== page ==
Now they have unequivocal evidence, and the measures we proposed against the Egyptian regime, challenged until now as extremist and irresponsible, are now shared by most observers and, it would seem, by policy makers. It goes without saying: The dividing line between acceptability and unacceptability of those proposals has been decided, in this situation, by an approaching deadline. Namely, the meeting, on April 7 and 8, between the Egyptian and Italian delegations. The failure of this confrontation led to a sharp acceleration and has made possible what yesterday seemed impossible (like the recall of the Italian ambassador in Cairo for consultations).
This is not the time for recrimination for time lost waiting for the deadline. The goal is, rather, not to waste any more time and to immediately take those decisions — such as pressure on tourism — which until recently scandalized many and today are necessary and reasonable, as well as realistic. And the same can be said about the need to review in depth the diplomatic and consular relations between the two states, in their many joints: the cooperation between universities on the athletic field, sharing among cultural programs and joint research projects. There is not the slightest doubt that this would pose a cost to Italy, but it implies an equal or far more significant cost for Egypt.
It is this factor which has hitherto seemed to elude us. Burdened by a kind of inferiority complex, we did not recognize the objective position of strength in which Italy is compared to Egypt. Take the case of the Zohr gas field: There is no doubt that it represents for ENI and Italy an important economic resource, but if we do not realize that it is even more important for Egypt, we risk plunging into a paranoid outlook. A view that would leave the energy industry to decide, according to their business interests, the fate of the investigation into Regeni’s death. At the same time, if one does not recognize the magnitude of the force at the disposal of the Italian government, our country would lose an essential instrument of pressure against the regime.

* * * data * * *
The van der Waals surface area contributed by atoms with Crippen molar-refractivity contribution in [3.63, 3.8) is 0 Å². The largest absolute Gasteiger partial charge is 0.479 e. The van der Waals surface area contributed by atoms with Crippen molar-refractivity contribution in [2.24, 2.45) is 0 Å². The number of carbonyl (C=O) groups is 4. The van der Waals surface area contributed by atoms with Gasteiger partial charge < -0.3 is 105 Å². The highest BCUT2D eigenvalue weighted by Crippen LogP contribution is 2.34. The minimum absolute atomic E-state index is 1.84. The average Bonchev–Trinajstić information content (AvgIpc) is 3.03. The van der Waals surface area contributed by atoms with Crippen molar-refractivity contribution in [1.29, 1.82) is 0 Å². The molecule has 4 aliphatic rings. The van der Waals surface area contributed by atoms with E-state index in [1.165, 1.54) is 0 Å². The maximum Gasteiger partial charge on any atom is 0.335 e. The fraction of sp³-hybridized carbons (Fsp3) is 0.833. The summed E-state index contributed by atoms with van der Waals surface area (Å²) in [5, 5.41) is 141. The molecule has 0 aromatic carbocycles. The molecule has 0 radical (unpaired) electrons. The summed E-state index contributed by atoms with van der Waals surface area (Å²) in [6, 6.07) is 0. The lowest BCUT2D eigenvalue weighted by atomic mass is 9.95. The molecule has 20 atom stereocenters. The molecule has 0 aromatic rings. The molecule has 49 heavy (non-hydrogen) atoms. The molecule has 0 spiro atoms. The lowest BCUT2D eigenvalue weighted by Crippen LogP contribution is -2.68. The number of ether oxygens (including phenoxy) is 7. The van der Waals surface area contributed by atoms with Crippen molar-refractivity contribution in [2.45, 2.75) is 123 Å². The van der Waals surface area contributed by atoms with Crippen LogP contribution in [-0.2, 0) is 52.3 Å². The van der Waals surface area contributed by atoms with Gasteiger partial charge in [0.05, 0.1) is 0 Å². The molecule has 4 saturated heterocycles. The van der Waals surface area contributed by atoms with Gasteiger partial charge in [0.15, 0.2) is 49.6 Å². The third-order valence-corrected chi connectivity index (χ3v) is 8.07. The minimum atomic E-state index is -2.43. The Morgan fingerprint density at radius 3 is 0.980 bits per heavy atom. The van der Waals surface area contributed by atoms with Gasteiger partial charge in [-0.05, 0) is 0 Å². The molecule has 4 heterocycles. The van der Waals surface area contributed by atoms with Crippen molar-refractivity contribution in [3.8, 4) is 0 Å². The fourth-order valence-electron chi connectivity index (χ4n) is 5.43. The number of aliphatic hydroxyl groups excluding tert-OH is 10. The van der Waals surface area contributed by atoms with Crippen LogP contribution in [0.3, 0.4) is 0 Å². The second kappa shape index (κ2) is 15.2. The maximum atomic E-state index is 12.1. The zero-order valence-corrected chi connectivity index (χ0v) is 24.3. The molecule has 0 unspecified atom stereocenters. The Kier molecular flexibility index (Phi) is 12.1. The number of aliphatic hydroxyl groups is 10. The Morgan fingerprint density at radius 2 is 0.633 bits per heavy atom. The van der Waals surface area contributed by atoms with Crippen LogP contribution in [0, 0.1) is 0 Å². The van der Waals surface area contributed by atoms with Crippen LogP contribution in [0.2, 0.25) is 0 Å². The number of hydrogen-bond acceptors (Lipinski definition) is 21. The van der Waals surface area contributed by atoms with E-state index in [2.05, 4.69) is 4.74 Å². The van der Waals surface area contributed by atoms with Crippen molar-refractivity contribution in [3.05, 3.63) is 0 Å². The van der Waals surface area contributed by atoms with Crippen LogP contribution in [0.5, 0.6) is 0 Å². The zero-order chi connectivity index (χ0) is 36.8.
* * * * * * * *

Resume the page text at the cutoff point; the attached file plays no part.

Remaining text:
Because this is the situation: The ambassador’s recall and an exponentially sour turn in dealings with Egypt should not necessarily lead to the breakdown of political and diplomatic relations, but the transition to a phase of more intense negotiation in which Italy can exercise with the utmost determination its democratic strength and its non-warlike instruments of conditioning and conflict.
For this I insist — and Italian government now seems to be considering the possibility — that the Foreign Ministry, through the crisis unit, declare Egypt an unsafe country. It’s unsafe for thousands and thousands of anonymous Egyptians, it was unsafe for Regeni and it’s just as likely unsafe for many tourists, workers, students and Italian and European researchers wishing to travel to Egypt for a variety of reasons. As he told his mother, Regeni was “a young contemporary.” Why not work to ensure his peers, the hundreds of thousands of “contemporary youth” of our continent, consider unsafe a country where Regeni was seized, tortured and killed?